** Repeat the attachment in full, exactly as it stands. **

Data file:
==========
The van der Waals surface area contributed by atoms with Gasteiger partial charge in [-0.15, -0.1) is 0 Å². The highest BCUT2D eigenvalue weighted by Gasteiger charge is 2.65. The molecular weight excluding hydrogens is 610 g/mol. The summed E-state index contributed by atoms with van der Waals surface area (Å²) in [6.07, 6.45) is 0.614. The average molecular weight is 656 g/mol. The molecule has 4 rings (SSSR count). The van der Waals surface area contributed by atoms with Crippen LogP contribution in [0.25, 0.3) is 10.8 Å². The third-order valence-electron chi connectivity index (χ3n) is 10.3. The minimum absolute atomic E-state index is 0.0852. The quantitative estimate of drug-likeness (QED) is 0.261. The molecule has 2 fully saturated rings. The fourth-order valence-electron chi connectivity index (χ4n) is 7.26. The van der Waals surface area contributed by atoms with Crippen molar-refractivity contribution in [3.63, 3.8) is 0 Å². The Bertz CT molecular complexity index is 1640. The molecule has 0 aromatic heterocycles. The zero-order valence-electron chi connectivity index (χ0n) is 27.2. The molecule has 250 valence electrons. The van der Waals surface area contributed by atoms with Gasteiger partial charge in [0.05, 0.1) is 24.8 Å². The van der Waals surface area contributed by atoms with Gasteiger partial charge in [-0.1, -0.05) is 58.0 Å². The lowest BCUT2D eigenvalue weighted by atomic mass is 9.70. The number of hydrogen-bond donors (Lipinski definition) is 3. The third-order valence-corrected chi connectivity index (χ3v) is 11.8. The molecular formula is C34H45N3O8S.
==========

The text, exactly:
The van der Waals surface area contributed by atoms with Gasteiger partial charge in [-0.15, -0.1) is 0 Å². The highest BCUT2D eigenvalue weighted by Gasteiger charge is 2.65. The molecular weight excluding hydrogens is 610 g/mol. The summed E-state index contributed by atoms with van der Waals surface area (Å²) in [6.07, 6.45) is 0.614. The average molecular weight is 656 g/mol. The molecule has 4 rings (SSSR count). The van der Waals surface area contributed by atoms with Crippen LogP contribution in [0.25, 0.3) is 10.8 Å². The third-order valence-electron chi connectivity index (χ3n) is 10.3. The minimum absolute atomic E-state index is 0.0852. The quantitative estimate of drug-likeness (QED) is 0.261. The molecule has 2 fully saturated rings. The fourth-order valence-electron chi connectivity index (χ4n) is 7.26. The van der Waals surface area contributed by atoms with Crippen molar-refractivity contribution in [3.63, 3.8) is 0 Å². The Bertz CT molecular complexity index is 1640. The molecule has 0 aromatic heterocycles. The zero-order valence-electron chi connectivity index (χ0n) is 27.2. The molecule has 250 valence electrons. The van der Waals surface area contributed by atoms with Gasteiger partial charge in [0.05, 0.1) is 24.8 Å². The van der Waals surface area contributed by atoms with Gasteiger partial charge in [-0.1, -0.05) is 58.0 Å². The lowest BCUT2D eigenvalue weighted by atomic mass is 9.70. The number of hydrogen-bond donors (Lipinski definition) is 3. The third-order valence-corrected chi connectivity index (χ3v) is 11.8. The molecular formula is C34H45N3O8S.